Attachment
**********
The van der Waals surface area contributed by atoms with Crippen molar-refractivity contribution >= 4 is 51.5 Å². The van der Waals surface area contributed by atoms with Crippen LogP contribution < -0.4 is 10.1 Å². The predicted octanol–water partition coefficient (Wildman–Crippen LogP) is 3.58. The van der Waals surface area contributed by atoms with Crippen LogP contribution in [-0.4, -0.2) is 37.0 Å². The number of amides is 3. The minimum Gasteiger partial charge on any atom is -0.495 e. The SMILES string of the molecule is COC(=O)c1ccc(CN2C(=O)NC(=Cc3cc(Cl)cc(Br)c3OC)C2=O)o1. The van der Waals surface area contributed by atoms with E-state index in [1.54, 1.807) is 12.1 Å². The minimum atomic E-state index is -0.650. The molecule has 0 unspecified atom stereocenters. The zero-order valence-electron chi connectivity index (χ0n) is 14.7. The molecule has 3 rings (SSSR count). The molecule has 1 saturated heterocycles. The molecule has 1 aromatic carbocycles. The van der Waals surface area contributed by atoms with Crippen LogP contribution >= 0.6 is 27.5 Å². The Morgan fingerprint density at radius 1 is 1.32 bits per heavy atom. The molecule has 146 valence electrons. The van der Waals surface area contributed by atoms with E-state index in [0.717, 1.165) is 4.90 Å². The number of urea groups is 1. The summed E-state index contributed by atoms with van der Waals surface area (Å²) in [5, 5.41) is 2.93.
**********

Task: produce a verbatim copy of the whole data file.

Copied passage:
The van der Waals surface area contributed by atoms with Crippen molar-refractivity contribution >= 4 is 51.5 Å². The van der Waals surface area contributed by atoms with Crippen LogP contribution < -0.4 is 10.1 Å². The predicted octanol–water partition coefficient (Wildman–Crippen LogP) is 3.58. The van der Waals surface area contributed by atoms with Crippen LogP contribution in [-0.4, -0.2) is 37.0 Å². The number of amides is 3. The minimum Gasteiger partial charge on any atom is -0.495 e. The SMILES string of the molecule is COC(=O)c1ccc(CN2C(=O)NC(=Cc3cc(Cl)cc(Br)c3OC)C2=O)o1. The van der Waals surface area contributed by atoms with E-state index in [1.54, 1.807) is 12.1 Å². The minimum atomic E-state index is -0.650. The molecule has 0 unspecified atom stereocenters. The zero-order valence-electron chi connectivity index (χ0n) is 14.7. The molecule has 3 rings (SSSR count). The molecule has 1 saturated heterocycles. The molecule has 1 aromatic carbocycles. The van der Waals surface area contributed by atoms with Crippen LogP contribution >= 0.6 is 27.5 Å². The Morgan fingerprint density at radius 1 is 1.32 bits per heavy atom. The molecule has 146 valence electrons. The van der Waals surface area contributed by atoms with E-state index in [0.717, 1.165) is 4.90 Å². The number of urea groups is 1. The summed E-state index contributed by atoms with van der Waals surface area (Å²) in [5, 5.41) is 2.93.